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United Daily News: Corrupt water officials tormenting people

2012/08/19 17:15:03

It has been only three years since Typhoon Morakot devastated parts of southern Taiwan, but now comes news that 14 flood control projects that the government has spent over NT$16 billion (US$533.65 million) on could turn out to be constructed on the cheap using shoddy materials.

Prosecutors have taken high-level water officials into custody for allegedly engaging in bid rigging, jerry-building and giving and taking bribes of money, food and sex.

It is not the first time high level officials from the Water Resources Agency's river management offices have been taken into custody on bribery charges. What needs to be reviewed is the design and approval of a mechanism that allows officials to steal.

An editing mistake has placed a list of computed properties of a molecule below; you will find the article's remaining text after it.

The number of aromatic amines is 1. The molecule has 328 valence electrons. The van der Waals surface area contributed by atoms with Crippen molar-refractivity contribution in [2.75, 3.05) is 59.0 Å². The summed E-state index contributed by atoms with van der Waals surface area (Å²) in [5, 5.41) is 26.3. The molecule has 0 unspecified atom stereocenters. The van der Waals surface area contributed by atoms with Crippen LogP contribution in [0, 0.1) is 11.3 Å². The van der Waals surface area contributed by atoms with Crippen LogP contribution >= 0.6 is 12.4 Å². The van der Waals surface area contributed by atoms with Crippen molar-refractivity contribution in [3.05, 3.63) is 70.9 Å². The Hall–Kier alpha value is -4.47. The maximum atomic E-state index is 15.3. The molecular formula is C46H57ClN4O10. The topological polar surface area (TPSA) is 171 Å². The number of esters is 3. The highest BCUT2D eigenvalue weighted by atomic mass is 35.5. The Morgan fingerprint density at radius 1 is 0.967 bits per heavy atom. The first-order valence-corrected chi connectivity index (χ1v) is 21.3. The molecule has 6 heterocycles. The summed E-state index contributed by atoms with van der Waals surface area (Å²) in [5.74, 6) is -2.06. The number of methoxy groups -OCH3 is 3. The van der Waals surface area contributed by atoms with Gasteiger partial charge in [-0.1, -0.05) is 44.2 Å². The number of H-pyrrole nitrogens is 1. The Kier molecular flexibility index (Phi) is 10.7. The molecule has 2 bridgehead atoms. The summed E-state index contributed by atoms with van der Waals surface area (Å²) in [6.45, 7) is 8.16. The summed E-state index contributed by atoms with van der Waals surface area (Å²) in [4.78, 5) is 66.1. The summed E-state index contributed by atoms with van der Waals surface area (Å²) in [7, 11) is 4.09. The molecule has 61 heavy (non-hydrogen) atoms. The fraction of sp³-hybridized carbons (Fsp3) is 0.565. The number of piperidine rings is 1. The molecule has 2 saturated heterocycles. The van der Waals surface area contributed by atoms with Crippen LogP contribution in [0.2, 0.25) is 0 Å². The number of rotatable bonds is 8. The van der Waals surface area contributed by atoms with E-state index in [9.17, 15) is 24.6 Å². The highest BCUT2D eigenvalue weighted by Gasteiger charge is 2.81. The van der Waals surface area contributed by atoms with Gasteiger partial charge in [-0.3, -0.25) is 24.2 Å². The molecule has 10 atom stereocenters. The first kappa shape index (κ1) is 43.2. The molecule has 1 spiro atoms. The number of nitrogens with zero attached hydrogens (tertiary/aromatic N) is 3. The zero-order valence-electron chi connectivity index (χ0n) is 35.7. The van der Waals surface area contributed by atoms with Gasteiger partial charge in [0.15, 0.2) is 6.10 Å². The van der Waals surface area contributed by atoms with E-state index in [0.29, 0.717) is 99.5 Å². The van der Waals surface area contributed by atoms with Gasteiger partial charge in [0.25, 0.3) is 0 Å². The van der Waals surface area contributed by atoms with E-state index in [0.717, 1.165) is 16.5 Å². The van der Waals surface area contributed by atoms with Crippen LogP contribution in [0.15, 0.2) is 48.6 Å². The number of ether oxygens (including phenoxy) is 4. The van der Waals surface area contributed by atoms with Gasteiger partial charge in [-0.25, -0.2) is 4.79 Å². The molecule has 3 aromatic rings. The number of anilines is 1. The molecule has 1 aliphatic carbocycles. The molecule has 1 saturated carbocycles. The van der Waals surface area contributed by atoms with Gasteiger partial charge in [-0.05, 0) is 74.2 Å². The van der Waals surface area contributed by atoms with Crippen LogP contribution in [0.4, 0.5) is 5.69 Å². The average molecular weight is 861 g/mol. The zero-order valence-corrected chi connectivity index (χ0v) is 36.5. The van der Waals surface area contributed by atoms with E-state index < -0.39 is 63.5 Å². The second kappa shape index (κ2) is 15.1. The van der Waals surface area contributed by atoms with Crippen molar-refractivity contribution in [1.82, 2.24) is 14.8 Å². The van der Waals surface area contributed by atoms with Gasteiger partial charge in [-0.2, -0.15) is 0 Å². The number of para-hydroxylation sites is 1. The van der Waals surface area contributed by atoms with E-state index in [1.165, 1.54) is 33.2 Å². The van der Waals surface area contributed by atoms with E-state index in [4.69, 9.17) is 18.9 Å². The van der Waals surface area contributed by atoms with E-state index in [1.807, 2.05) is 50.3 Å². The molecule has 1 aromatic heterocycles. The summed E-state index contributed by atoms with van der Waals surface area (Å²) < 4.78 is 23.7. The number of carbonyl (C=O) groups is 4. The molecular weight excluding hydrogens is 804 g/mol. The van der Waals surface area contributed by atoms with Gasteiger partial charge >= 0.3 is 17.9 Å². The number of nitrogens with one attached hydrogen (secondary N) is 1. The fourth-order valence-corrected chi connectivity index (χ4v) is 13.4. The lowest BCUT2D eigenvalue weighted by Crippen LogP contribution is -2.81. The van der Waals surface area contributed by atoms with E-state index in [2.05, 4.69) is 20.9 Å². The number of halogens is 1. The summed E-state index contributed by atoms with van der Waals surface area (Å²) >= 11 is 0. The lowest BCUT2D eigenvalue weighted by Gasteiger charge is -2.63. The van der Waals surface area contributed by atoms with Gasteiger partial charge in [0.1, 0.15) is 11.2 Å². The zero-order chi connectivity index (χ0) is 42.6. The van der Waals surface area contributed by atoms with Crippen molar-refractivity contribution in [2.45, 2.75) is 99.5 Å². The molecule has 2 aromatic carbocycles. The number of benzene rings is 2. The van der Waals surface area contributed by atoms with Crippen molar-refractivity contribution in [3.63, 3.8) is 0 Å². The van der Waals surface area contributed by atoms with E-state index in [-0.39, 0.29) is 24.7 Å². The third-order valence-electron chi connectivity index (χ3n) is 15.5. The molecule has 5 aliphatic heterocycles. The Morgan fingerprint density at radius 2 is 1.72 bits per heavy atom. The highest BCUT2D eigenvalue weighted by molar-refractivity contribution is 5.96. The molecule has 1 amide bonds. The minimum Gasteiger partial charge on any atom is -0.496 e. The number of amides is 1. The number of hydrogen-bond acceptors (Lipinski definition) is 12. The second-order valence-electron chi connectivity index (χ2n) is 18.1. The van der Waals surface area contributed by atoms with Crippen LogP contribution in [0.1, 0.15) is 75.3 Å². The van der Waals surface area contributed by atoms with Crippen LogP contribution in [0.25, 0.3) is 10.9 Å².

Rather than demanding changes in office culture, it is better to correct the system. Currently, flaws allow water officials to both set the specifications for projects and be the ones to check and approve such projects.

The government should fully examine the number of other agencies plagued by similar flaws.

Typhoon Morakot was the worst natural disaster to hit Taiwan since the Sept. 21 earthquake of 1999. It has taught the Taiwanese the important lesson that river management has to cover the entire river basin, from source to rivermouth.

Right now, however, the authorities are only carrying out construction projects to prevent or reduce flooding in downstream areas, and water officials have engaged in corrupt behavior shamelessly. How can they face the people?

Taiwan's Central Weather Bureau has forecast that at least three to four more typhoons will hit Taiwan this year if the "El Nino" effect continues. The fight against natural disasters must not depend on the gods or luck, but on fully prepared prevention work.

The fact that there are factors in the administrative system that induce officials to engage in illegal activity is intolerable in a civilized country or a country that upholds honesty and uprightness. The matter should be treated seriously. (Editorial abstract--Aug. 19, 2012)

(By Christie Chen)
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